Ute ladies'-tresses (Spiranthes diluvialis)
Where Listed: WHEREVER FOUND
Ute ladiesí-tresses is a perennial herb with erect, glandular-pubescent stems 12-60 cm tall arising from tuberous-thickened roots. Basal leaves are narrowly linear, up to 1 cm wide and 28 cm long, and persist at the time of flowering. Leaves become progressively smaller up the stem and are alternate. The inflorescence is a sparsely pubescent 3-15 cm long spike of numerous small white or ivory-colored flowers arranged in a gradual spiral. Individual flowers are 7.5-15 mm long and faintly fragrant (with a vanilla-like scent). The lip petal is oval to lance-shaped, narrowed at the middle, and has crispy-wavy margins. Sepals are separate or fused only at the base (not fused into a hood-like structure) and are often spreading at their tips. Fruits are cylindric capsules with numerous seeds. The species occurs in Colorado, Idaho, Montana, Nebraska, Nevada, Utah, Washington, and Wyoming.
- States/US Territories in which the Ute ladies'-tresses is known to or is believed to occur: Colorado , Idaho , Montana , Nebraska , Nevada , Utah , Washington , Wyoming
- US Counties in which the Ute ladies'-tresses is known to or is believed to occur: View All
- USFWS Refuges in which the Ute ladies'-tresses is known to occur:
Browns Park National Wildlife Refuge
- Countries in which the the Ute ladies'-tresses is known to occur: United States
|Status||Date Listed||Lead Region||Where Listed|
|01/17/1992||Mountain-Prairie Region (Region 6)|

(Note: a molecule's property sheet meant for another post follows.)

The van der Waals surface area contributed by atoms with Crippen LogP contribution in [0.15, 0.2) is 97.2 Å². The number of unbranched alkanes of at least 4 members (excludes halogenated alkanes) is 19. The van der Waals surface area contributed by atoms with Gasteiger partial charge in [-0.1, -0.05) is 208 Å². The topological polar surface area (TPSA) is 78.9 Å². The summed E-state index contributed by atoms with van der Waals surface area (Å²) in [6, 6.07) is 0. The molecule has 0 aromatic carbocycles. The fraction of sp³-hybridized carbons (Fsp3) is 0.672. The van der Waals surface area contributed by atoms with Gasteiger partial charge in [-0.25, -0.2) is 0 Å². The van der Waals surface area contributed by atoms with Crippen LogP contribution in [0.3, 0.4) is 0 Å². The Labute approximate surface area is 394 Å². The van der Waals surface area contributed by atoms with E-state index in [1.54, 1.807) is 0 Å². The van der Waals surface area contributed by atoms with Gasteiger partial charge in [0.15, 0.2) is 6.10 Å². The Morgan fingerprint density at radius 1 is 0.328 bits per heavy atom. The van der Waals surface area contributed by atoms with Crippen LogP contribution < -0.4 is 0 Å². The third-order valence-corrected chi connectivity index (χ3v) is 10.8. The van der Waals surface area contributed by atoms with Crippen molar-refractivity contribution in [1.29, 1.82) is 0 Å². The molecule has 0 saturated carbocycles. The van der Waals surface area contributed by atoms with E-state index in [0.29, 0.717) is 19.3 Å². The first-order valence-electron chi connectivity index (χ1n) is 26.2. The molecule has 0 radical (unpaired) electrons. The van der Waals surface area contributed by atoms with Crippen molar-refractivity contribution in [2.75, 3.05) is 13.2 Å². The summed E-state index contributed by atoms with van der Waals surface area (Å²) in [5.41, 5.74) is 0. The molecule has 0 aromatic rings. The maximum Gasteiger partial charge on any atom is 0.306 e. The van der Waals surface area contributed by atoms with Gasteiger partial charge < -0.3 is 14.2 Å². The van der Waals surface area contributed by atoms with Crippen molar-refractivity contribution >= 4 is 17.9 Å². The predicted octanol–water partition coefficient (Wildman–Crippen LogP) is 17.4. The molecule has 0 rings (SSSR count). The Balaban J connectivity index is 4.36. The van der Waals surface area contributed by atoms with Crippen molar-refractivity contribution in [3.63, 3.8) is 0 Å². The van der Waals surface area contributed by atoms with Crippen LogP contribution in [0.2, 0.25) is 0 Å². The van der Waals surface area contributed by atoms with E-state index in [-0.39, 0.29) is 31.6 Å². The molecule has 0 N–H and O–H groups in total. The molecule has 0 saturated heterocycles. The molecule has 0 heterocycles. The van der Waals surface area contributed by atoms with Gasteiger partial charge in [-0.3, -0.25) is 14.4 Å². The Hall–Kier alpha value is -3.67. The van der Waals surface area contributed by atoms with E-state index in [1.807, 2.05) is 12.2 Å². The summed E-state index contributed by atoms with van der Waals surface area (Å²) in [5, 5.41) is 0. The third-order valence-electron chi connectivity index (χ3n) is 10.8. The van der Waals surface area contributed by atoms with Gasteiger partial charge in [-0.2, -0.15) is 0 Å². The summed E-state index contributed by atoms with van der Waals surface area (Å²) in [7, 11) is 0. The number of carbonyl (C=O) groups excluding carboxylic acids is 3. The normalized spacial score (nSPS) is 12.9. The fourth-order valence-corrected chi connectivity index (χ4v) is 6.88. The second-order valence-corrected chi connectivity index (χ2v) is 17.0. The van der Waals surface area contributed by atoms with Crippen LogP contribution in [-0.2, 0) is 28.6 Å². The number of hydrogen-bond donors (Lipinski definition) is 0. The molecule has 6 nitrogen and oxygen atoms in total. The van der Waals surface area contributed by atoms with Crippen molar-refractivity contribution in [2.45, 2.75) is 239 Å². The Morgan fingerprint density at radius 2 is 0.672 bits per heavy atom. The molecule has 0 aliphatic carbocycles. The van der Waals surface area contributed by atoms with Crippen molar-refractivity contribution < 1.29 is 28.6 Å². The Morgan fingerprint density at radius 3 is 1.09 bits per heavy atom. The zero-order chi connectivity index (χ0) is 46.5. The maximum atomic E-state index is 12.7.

» Federal Register Documents
|11/13/1990||55 FR 47347 47350||ETWP; Proposal to List the Plant Spiranthes diluvialis (Ute ladies'- tresses) as a Threatened Species; 55 FR 47347 47350|
|01/17/1992||57 FR 2048 205||ETWP; Final Rule to List the Plant Spiranthes diluvialis, Ute Ladies'- Tresses, as a Threatened Species|
|10/12/2004||69 FR 60605 60607||90-Day Finding on a Petition To Delist the Ute Ladies'-Tresses Orchid and Initiation of a 5-Year Review|
|Date||Title||Plan Action Status||Plan Status|
|09/21/1995||Ute Ladies'-Tresses Draft Recovery Plan||View Implementation Progress||Draft|
|Date||Citation Page||Title||Document Type|
|10/12/2004||69 FR 60605 60607||90-Day Finding on a Petition To Delist the Ute Ladies'-Tresses Orchid and Initiation of a 5-Year Review||
» Critical Habitat
No critical habitat rules have been published for the Ute ladies'-tresses.
» Conservation Plans
No conservation plans have been created for Ute ladies'-tresses
» Life History
When Ute ladiesí-tresses was listed in 1992 it was known primarily from moist meadows associated with perennial stream terraces, floodplains, and oxbows at elevations between 4300-6850 feet (1310-2090 meters). Surveys since 1992 have expanded the number of vegetation and hydrology types occupied by Ute ladiesí-tresses to include seasonally flooded river terraces, subirrigated or spring-fed abandoned stream channels and valleys, and lakeshores. In addition, 26 populations have been discovered along irrigation canals, berms, levees, irrigated meadows, excavated gravel pits, roadside barrow pits, reservoirs, and other human-modified wetlands. New surveys have also expanded the elevational range of the species from 720-1830 feet (220-558 meters) in Washington to 7000 feet (2134 meters) in northern Utah. Over one-third of all known Ute ladiesí-tresses populations are found on alluvial banks, point bars, floodplains, or ox-bows associated with perennial streams.
Movement / Home Range